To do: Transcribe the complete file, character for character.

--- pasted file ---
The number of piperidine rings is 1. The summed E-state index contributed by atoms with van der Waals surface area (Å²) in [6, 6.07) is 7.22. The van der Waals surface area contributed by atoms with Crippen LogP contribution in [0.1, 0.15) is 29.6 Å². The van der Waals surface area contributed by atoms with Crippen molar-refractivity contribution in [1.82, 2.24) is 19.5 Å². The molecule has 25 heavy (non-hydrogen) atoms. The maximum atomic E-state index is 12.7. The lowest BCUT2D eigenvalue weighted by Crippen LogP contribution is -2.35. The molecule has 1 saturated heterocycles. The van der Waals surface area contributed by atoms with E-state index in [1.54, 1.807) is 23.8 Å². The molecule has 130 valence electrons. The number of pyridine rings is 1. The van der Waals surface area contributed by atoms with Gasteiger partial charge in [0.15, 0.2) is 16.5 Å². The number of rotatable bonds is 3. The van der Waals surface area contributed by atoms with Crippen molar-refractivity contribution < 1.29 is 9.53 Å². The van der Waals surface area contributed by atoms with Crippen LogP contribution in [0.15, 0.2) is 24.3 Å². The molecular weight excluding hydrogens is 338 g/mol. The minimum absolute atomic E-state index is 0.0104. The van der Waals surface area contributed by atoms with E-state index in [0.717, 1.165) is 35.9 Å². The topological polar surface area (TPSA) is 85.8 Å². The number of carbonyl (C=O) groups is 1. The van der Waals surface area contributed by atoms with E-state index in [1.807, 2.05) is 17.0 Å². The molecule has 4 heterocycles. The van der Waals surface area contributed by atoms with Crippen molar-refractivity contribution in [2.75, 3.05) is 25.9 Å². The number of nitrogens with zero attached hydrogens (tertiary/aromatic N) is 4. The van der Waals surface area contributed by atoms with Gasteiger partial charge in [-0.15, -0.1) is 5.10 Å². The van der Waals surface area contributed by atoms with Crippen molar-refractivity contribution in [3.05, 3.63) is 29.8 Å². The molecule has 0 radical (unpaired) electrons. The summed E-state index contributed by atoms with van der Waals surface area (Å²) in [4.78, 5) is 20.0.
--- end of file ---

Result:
The number of piperidine rings is 1. The summed E-state index contributed by atoms with van der Waals surface area (Å²) in [6, 6.07) is 7.22. The van der Waals surface area contributed by atoms with Crippen LogP contribution in [0.1, 0.15) is 29.6 Å². The van der Waals surface area contributed by atoms with Crippen molar-refractivity contribution in [1.82, 2.24) is 19.5 Å². The molecule has 25 heavy (non-hydrogen) atoms. The maximum atomic E-state index is 12.7. The lowest BCUT2D eigenvalue weighted by Crippen LogP contribution is -2.35. The molecule has 1 saturated heterocycles. The van der Waals surface area contributed by atoms with E-state index in [1.54, 1.807) is 23.8 Å². The molecule has 130 valence electrons. The number of pyridine rings is 1. The van der Waals surface area contributed by atoms with Gasteiger partial charge in [0.15, 0.2) is 16.5 Å². The number of rotatable bonds is 3. The van der Waals surface area contributed by atoms with Crippen molar-refractivity contribution < 1.29 is 9.53 Å². The van der Waals surface area contributed by atoms with Crippen LogP contribution in [0.15, 0.2) is 24.3 Å². The molecular weight excluding hydrogens is 338 g/mol. The minimum absolute atomic E-state index is 0.0104. The van der Waals surface area contributed by atoms with E-state index in [0.717, 1.165) is 35.9 Å². The topological polar surface area (TPSA) is 85.8 Å². The number of carbonyl (C=O) groups is 1. The van der Waals surface area contributed by atoms with E-state index in [1.807, 2.05) is 17.0 Å². The molecule has 4 heterocycles. The van der Waals surface area contributed by atoms with Crippen molar-refractivity contribution in [2.75, 3.05) is 25.9 Å². The number of nitrogens with zero attached hydrogens (tertiary/aromatic N) is 4. The van der Waals surface area contributed by atoms with Gasteiger partial charge in [-0.15, -0.1) is 5.10 Å². The van der Waals surface area contributed by atoms with Crippen molar-refractivity contribution in [3.05, 3.63) is 29.8 Å². The molecule has 0 radical (unpaired) electrons. The summed E-state index contributed by atoms with van der Waals surface area (Å²) in [4.78, 5) is 20.0.